You will be called upon to read and consider a large number of personnel files; to ponder the qualities and circumstances that make one officer succeed where another failed; to press for insights beyond the written word that will enable you to visualize the life and problems of an officer and his family doing their jobs in a strange and faraway place; to seek for hidden meanings in bland statements that will give some added basis for your judgments; to discuss and argue the difficulties of this position versus that or the merits of one man versus another in the job that was done; and, finally, to make judgments that will send some officers to the highest reaches of the Service while requiring another to abandon a lifetime of work in order to find and establish, outside the Service, a new life for himself and his family.
I am sure there will be a sense of exhilaration when you find an officer who is superior and you can agree that he goes to the top of the list. And, conversely, I hope that you all will not find too difficult the onerous but necessary duty of placing other officers at the bottom of the list.
I would like to refer briefly to the Selection Board precepts relative to performance. Those precepts state that recognition must be given to officers who hare shown themselves capable of independent judgment, initiative, creative work, self-reliance, and the acceptance of unusual responsibility. If the initiative of an officer has led to some difficulty, he should not be severely judged because a calculated risk did not work out. The risk might well fit into the category of daring and dissent called for by the President in his 1961 state of the Union message. Where doubt exists, the facts should be weighed to see whether an officer's actions were part of a pattern which lowered his general performance (for which he should be penalized); or whether his actions were an isolated incident of well-reasoned daring and dissent (for which he should be commended rather than censured).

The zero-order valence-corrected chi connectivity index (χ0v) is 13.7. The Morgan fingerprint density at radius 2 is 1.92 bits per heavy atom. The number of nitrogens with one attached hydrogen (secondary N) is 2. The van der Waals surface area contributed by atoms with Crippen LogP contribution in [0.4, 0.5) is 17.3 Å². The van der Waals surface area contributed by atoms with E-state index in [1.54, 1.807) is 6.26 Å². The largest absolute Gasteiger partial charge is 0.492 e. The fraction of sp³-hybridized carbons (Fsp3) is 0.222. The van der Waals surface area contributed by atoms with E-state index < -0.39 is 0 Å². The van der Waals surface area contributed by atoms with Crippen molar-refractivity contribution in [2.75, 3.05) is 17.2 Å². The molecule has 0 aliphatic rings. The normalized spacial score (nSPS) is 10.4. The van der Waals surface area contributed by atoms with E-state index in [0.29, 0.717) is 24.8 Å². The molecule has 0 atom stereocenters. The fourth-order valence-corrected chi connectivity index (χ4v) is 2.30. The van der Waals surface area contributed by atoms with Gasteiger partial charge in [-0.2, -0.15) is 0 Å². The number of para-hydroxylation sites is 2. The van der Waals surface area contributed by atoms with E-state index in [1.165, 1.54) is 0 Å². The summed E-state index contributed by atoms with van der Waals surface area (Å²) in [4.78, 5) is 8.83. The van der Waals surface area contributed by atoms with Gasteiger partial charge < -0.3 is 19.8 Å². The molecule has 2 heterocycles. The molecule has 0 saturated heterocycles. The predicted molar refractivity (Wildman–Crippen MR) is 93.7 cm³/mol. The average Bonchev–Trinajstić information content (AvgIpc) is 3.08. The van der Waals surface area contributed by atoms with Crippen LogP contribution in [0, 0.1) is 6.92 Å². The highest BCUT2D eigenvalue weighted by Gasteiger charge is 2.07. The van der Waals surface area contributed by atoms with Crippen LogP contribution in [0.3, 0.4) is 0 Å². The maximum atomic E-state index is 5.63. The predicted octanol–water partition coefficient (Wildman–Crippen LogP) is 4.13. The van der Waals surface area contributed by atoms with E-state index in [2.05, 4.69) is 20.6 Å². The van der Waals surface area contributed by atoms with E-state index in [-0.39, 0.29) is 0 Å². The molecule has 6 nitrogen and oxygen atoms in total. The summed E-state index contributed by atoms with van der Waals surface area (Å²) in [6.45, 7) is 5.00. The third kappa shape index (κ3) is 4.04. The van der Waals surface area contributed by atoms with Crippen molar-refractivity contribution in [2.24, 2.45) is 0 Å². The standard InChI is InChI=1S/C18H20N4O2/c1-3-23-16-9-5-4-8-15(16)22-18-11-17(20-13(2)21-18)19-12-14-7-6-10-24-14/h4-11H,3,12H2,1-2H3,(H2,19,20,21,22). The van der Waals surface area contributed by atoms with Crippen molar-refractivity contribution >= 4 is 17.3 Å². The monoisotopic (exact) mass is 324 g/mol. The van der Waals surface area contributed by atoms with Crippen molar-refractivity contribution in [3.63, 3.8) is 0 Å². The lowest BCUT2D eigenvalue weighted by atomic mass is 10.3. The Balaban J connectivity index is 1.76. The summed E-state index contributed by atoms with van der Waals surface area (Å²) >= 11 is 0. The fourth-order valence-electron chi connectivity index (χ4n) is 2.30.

Our standards of professional expertise, intellectual capacity, and executive and leadership ability, must be of the highest and also must encompass such things as personal conduct, morality, and family.
The whole pattern of an officer's life including his family is an important element of consideration in this business of selecting those who will represent America abroad. Insofar as I am concerned, the standards cannot be too high.
All of those in the Service will be eagerly watching the results of the Selection Boards to see what kind of people actually are promoted. Do our actions on promotions really follow through on the statements we have made about the importance of specialization, the importance of training, the importance of service in other agencies? Do the promotions made as a result of your delibera. tions give credence to the fact that we are judging people by high standards? The results of your actions will carry far more weight in shaping the career hopes of the young people in the Service than all the preachments at our command.
I hope I have set the tone for a careful, deliberate review of the records of all Foreign Service officers. If the Foreign Service is, in fact, to be an elite corps in the service of our country, it must impose upon itself the highest of standards.
We must have a Foreign Service Officer Corps that is neither third rate por second rate, but first rate in its comparison to other corps around the world. We must have a corps of officers that will equate in every way with the best that our national life produces-officers who can hold their own with the leaders produced by business, by the academic world, and by the professions. It is your job to help us create such a corps.
PRECEPTS FOR THE 1963 FOREIGN SERVICE SELECTION BOARDS